FRANCE: Cafeteria ketchup cutbacks commence
This article was originally on a blog post platform and may be missing photos, graphics or links. See About archive blog posts.
REPORTING FROM PARIS -- First France built a wall around its language to protect it from pernicious Anglo-Saxon invaders. Now it is throwing up a shield against another perceived threat to its culture and civilization: ketchup.
In an effort to promote healthy eating and, it has been suggested, protect traditional Gallic cuisine, the French government has banned school and college cafeterias nationwide from offering the iconic American tomato-based condiment with any food but — of all things — French fries.
As a result, students can no longer use ketchup on such traditional dishes as veal stew, no matter how gristly, and boeuf bourguignon, regardless of its fat content.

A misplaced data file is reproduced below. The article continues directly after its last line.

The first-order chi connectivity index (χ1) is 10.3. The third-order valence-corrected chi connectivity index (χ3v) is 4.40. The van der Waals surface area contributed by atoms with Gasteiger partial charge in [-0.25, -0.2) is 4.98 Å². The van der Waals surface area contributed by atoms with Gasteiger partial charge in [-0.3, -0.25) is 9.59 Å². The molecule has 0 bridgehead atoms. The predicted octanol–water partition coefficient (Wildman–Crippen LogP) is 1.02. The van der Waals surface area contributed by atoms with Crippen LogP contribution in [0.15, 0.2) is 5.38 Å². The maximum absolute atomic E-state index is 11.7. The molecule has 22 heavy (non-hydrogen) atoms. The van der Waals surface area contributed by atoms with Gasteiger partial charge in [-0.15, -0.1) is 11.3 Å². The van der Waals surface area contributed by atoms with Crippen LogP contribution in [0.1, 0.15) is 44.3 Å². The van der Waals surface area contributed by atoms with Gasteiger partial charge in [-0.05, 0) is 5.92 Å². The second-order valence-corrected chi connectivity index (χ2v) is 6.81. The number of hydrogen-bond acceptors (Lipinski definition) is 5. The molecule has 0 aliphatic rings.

Moreover, French fries can be offered only once a week, usually with “steak haché,” or burger. Unclear is whether the food police will send students to detention if they dip their burgers into the ketchup that accompanies their fries.
“France must be an example to the world in the quality of its food, starting with its children,” said Food and Agriculture Minister Bruno Le Maire.
Ronald Reagan’s White House may have considered ketchup — made famous by Henry John ‘H.J.’ Heinz, who produced the first bottle in 1876 — a vegetable. But Gallic gastronomes view it with the same disdain as American television series, English words and McDonald’s restaurants — unwelcome cultural impostors.
-- Kim Willsher